In addition to the chemical stability, the mechanical stability must also be taken into consideration. For the AFM TERS tip, it has been found that the coating may be easily worn after scanning in AFM experiments [121,156], especially in the contact mode. Two methods have been proposed to improve the mechanical stability of the coating. One is to add a buffer layer, such as SiOx, to improve the adhesion of the coating and reduce the peeling off of the coating layer when performing TERS in liquids [122]. The other is to deposit an additional layer to protect the metal coating. Foster et al. [121,156] added an ultrathin coating of Al2O3 or SiOx on silver-coated AFM tips (Figs. 18 and 19). The coated hard oxide layer improves the wear resistance, prevents chemical attack, and inhibits degradation. Therefore, the lifetime can be extended. However, the protective layer increases the gap between the tip and sample, and thus the TERS activity will be decreased. Therefore, it is vitally important to find a delicate balance between an effective protection and a high enhancement.
Fig. 18

a, b SEM images of two unprotected Ag-coated tips; c, d SEM images of two protected Ag-coated tips after six scans on a standard silicon grid. In all cases, the apex is circled. All the scale bars are 1 μm. (Redrawn with permission from [156], copyright 2013 John Wiley & Sons, Ltd.)

Fig. 19

SEM images of AlF3/Ag-coated tip a before and b after soaking in water for 1 h, and SiOx/Ag-coated tip c before and d after soaking in water for 1 h. The scale bars represent 100 nm. The dotted circle highlights the detachment of a few individual Ag particles under the action of water from the side wall of the tip. (Redrawn with permission from [122], copyright 2009 John Wiley & Sons, Ltd.

Conclusion and perspectives

The tip plays dual roles in TERS. It is the most important part in TERS to provide not only the highly localized enhanced electric field to boost Raman signal of the sample so that the molecular information can be achieved with a nanometer spatial resolution but also simultaneously the morphological and other information that SPM can provide. The further development of TERS highly depends on the development of reliable methods for fabricating TERS tips and the in-depth understanding of the role of the tip in the TERS enhancement.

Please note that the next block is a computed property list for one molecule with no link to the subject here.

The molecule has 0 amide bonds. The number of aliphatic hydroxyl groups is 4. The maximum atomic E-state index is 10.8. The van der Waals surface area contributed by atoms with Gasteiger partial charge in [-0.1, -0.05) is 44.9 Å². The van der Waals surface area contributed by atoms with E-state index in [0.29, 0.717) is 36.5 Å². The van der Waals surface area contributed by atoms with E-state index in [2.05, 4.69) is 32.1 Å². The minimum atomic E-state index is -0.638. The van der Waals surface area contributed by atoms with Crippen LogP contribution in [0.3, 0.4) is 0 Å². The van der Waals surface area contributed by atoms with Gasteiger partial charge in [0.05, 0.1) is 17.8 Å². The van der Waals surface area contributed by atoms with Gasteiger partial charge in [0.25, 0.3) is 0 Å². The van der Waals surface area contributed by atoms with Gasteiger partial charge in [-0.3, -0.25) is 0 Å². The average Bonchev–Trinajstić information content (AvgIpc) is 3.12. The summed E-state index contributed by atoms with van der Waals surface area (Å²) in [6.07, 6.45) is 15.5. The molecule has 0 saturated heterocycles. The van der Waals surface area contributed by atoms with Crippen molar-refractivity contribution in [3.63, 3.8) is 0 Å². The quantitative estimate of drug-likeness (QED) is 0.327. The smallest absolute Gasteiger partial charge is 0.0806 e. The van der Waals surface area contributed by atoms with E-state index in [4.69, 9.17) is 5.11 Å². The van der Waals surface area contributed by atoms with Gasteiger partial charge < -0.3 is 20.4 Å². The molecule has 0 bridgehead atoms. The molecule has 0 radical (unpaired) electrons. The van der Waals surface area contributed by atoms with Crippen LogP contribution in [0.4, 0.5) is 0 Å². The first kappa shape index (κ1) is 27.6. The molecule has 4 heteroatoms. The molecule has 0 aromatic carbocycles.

In this review, we discussed the role of the tip including the materials, radius, cone angle, and morphology in the TERS enhancement. It is clear that gold and silver are still the best materials to achieve a high enhancement in the visible light region. The tip apex with a smaller radius gives a higher spatial resolution. The choice of the tip radius depends on the application because there is a compromise between the enhancement and spatial resolution as a result of their different dependencies on the radius. An optimized TERS experiment not only involves the optimization of the tip parameters but also requires a good match between the incident laser and the LSPR of TERS systems.

We also introduced methods to fabricate TERS tips, including physical deposition (vacuum evaporation), chemical methods (EC etching, electrodeposition, electroless deposition, etc.), and microfabrication techniques (FIB, Ar+ ion sputtering, etc.). Vacuum evaporation is the most prevalent method of fabricating AFM TERS tips. Further optimization is still required to improve the reproducibility of the obtained TERS tip. Chemical methods are suitable for the fabrication of all kinds of TERS tips. Among them, electrochemical etching is particularly useful for preparing STM TERS tips. Microfabrication methods are a powerful but expensive tool, which can be used for preparing specialized TERS tips. In addition to all the above methods, the tip can be further refined by sharpening with FIB or modifying with high-voltage pulses to increase the TERS enhancement.

We further tackled the issues of lifetime and protection protocols of TERS tip, which have seldom been discussed in the TERS literature. Cleaning with concentrated sulfuric acid is an effective way to regenerate the Au tip with retained TERS activity. An ultrathin film of silver oxide naturally grown on the silver tip can provide good protection from contamination and further oxidation. The Al2O3 or SiOx can be used to improve the mechanical stability of metal-coated AFM TERS tips and extend the lifetime of TERS tips.

It should be noted that in spite of the progress in the understanding and fabrication of tips mentioned above, there are still some fundamental problems and challenges that need to be addressed before TERS, a promising nanoscale characterization tool, can exert its full potential.
  1. 1.

    Although ultrahigh sub-nanometer resolution has been achieved, the mechanism is still under hot debate [37,157,158]. The challenges lie in how to characterize the atomic structure of the very end of the tip and how to reliably simulate the electromagnetic response at atomic resolution precision without sacrificing the role of the rest of the bulky part of the tip [157].

     
  2. 2.

    Furthermore, when the tip is coupled with a substrate, the challenges are how to precisely simulate the distribution of the electromagnetic field in the narrow gap, how the molecular species (including the dipole orientation [158] and conductivity) will influence the enhancement effect, and how the far-field and near-field strengths contribute to the obtained TERS signal.

     
  3. 3.